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Lake describes herself as burned out on politics as a result of that struggle. After her first election in 1992, Hotze and his supporters on the county party's executive committee seized the regular Republican administrative apparatus and its west-side head-quarters on Augusta. "They thought I would act like a woman and just quit and give them what they wanted," laughs Lake. "Well, I hung on. I didn't let them run me off."
Lake responded to the challenge by creating her own fundraising mechanism and setting up headquarters on Chelsea in the Museum District. Hotze, true to his form as a political loner who likes to dictate rather than work in committee, eventually tired of party administrative duties. Snafus such as failing to pay the office phone bill resulted in a well-publicized service shutdown in the Augusta headquarters. He eventually closed that operation and went back to running his own political show out of his Katy medical clinic. After Lake was succeeded by Gary Polland, the party reunited at the Chelsea offices.
According to Lake, Hotze is a master at wrapping himself in Christian rhetoric while behaving in a downright devilish fashion.
"He's very devious, very frightening, very extreme in his beliefs," says Lake, who often found herself in the difficult position of counseling candidates on dealing with him. "I almost felt at times these were frightened children. Most of them had never had any dealings with a campaign and had no idea what they were getting into, but they wanted to run for office. And the first thing they encounter is having to deal with his power machine, and they felt very threatened."
Lake describes Hotze as a classic, talented demagogue who preys on voters by exploiting divisive issues. "He does this in order to ultimately achieve his agenda," says Lake. "He's a master at it." A Methodist with a degree in religious education whose father was a minister, Lake believes she's in a position to judge that Hotze "has blackened the eye of Christianity" with his win-at-all-costs politics.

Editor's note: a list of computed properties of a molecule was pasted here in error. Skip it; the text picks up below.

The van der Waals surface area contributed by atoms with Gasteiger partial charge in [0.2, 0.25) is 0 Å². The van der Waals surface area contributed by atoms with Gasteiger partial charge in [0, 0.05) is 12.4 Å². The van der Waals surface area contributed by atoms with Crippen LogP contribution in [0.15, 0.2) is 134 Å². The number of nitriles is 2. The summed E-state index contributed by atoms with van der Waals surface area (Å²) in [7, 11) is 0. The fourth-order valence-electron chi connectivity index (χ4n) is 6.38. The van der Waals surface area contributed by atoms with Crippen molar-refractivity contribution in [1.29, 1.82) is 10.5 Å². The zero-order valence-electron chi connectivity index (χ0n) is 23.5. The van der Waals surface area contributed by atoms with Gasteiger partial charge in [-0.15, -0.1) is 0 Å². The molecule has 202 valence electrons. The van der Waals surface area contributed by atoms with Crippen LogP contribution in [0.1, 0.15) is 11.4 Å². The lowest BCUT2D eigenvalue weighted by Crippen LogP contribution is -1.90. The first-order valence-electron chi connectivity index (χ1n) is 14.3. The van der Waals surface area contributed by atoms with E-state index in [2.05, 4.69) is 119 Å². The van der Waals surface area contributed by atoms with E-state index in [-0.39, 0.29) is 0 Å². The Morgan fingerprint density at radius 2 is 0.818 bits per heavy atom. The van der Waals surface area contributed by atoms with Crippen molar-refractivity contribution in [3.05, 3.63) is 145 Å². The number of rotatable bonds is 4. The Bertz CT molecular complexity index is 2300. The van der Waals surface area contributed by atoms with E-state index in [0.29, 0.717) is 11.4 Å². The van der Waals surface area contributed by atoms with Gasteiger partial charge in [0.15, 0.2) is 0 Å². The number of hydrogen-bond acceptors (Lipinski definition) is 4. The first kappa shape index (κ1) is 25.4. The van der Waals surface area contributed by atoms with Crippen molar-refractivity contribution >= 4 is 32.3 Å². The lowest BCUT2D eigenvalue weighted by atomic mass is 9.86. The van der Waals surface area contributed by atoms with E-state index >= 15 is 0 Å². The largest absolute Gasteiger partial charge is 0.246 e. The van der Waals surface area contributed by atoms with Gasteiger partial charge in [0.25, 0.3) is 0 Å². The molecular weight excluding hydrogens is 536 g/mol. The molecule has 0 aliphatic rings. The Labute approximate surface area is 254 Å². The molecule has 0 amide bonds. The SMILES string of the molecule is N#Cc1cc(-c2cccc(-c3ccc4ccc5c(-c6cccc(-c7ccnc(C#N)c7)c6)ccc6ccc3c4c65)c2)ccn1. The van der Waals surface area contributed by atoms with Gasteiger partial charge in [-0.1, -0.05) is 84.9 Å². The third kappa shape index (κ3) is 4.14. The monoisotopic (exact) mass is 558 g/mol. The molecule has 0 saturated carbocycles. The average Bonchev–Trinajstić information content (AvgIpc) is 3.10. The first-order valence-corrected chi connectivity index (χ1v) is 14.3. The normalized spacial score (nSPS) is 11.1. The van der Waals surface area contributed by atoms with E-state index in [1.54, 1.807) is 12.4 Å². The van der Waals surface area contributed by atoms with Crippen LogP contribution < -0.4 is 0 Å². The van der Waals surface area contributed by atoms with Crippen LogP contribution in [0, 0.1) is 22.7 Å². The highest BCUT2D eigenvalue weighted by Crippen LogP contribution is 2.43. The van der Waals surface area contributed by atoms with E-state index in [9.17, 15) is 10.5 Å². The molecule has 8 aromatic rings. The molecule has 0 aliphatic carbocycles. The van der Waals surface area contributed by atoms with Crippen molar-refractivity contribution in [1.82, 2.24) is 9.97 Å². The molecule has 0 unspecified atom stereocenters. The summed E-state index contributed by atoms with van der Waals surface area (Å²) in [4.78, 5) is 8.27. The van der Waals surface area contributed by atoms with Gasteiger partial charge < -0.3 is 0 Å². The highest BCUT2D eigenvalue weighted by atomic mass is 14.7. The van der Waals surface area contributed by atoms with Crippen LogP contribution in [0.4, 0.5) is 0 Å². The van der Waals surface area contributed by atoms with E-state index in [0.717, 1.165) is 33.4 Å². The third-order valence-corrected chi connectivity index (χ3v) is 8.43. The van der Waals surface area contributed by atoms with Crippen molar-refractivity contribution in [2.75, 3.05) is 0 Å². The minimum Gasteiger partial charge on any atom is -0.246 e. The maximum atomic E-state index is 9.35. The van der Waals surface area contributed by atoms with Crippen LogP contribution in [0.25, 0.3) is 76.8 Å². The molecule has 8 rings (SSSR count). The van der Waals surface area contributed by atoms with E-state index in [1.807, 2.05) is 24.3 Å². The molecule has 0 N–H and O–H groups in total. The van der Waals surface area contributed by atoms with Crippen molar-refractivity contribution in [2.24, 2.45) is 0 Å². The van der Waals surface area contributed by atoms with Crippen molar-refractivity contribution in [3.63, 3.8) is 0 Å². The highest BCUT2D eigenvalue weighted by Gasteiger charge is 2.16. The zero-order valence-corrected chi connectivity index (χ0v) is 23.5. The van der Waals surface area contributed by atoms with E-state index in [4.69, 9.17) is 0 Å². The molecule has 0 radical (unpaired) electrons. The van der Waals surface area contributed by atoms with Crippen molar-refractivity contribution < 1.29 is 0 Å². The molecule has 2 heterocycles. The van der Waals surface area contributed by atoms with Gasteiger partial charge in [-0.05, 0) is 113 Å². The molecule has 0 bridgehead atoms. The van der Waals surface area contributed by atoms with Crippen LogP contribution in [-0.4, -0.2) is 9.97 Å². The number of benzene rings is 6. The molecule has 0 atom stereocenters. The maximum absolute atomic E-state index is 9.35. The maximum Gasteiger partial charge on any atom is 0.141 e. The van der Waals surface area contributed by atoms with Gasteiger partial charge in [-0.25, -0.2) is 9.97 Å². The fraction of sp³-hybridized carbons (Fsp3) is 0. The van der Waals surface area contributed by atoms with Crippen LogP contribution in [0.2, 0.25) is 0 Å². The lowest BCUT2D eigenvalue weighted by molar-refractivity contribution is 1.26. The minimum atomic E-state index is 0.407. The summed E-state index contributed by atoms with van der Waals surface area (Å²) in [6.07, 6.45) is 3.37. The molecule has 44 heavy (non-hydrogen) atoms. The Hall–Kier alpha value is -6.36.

Like other moderates who've dealt with Hotze, Lake cites his unpredictability. "I don't think I've ever known anyone who could look you in the eye and say something and then an hour later go out and do the completely opposite thing."
Lake has temporarily retired from politics, with the exception of volunteer work for the Bob Dole campaign. But she says she may return to the public arena in the future to fight Hotze's influence. "I shudder every time I think what he's capable of doing and why he's doing it. And yet, I feel very helpless because I don't know how to stop him. Because he is truly holding candidates and elected officials hostage."
At the other end of the Republican spectrum, Clymer Wright believes Hotze has changed in the past few years by focusing less on furthering the Christian conservative agenda and more on gathering money and the influence it brings.
"It's my view that some of the people he's now backing have not been all that good as Christians or conservatives," says Wright. "You can start following the money trail and it gets back to that. That's what's so disappointing about what I call the 'new Steve Hotze.' "
Perhaps Hotze has come to believe that to do God's political work sometimes requires cooperation with people who may not measure up to his own ideological standards. By 1990, he was willing to countenance a compromise on the party's abortion position with moderates at the state Republican convention, saying, "We've lost a lot of people [in elections] by going for broke every time."
On a recent Sunday, Steve Hotze paused outside the front entrance of Bethel Independent Presbyterian Church on Bering Drive, chatting with fellow congregates as they exited the noon service. The meeting hall is a large, linoleum-floored auditorium with minimal decoration, befitting an austere, Calvinist sect. The congregation of more than four hundred was composed mostly of older white couples, who had just weathered a long, rambling sermon on the subject of proper prayer, laced with references to the value of secrecy and praying not for public consumption but for maximum effect.
"Go to your secret place," advised pastor Robert Tolson. "Be secretive as an oyster."
The sermon could easily apply to Steve Hotze's evolving political style, working behind-the-scenes with a small group of people, a cash conduit and a technology that produces prayerful results on Election Day.
Having launched the crusade to inject moral issues into local politics, Hotze is now considering injecting his machine into next year's municipal elections and the still-cloudy race for mayor if Bob Lanier departs the scene. Hotze has met several times with mayoral chief of staff Dave Walden, and is known to be a big booster of Orlando Sanchez, the conservative Republican who won an at-large Council seat last year. Whether the methods that have made him a power in Republican politics can translate into the more diverse arena of non-partisan city races remains to be seen.
Once described as skeletal thin, with jumpy nerves, Hotze appeared fit, tanned and relaxed in a well-tailored brown suit that recent Sunday, perhaps the result of a new dedication to perfecting his golf game at Memorial Park. The Hotzes are in the process of moving into a half-million-dollar home in Tanglewood he purchased in August, prompting Margaret Hotze to say she's glad the family has left the Piping Rock residence.
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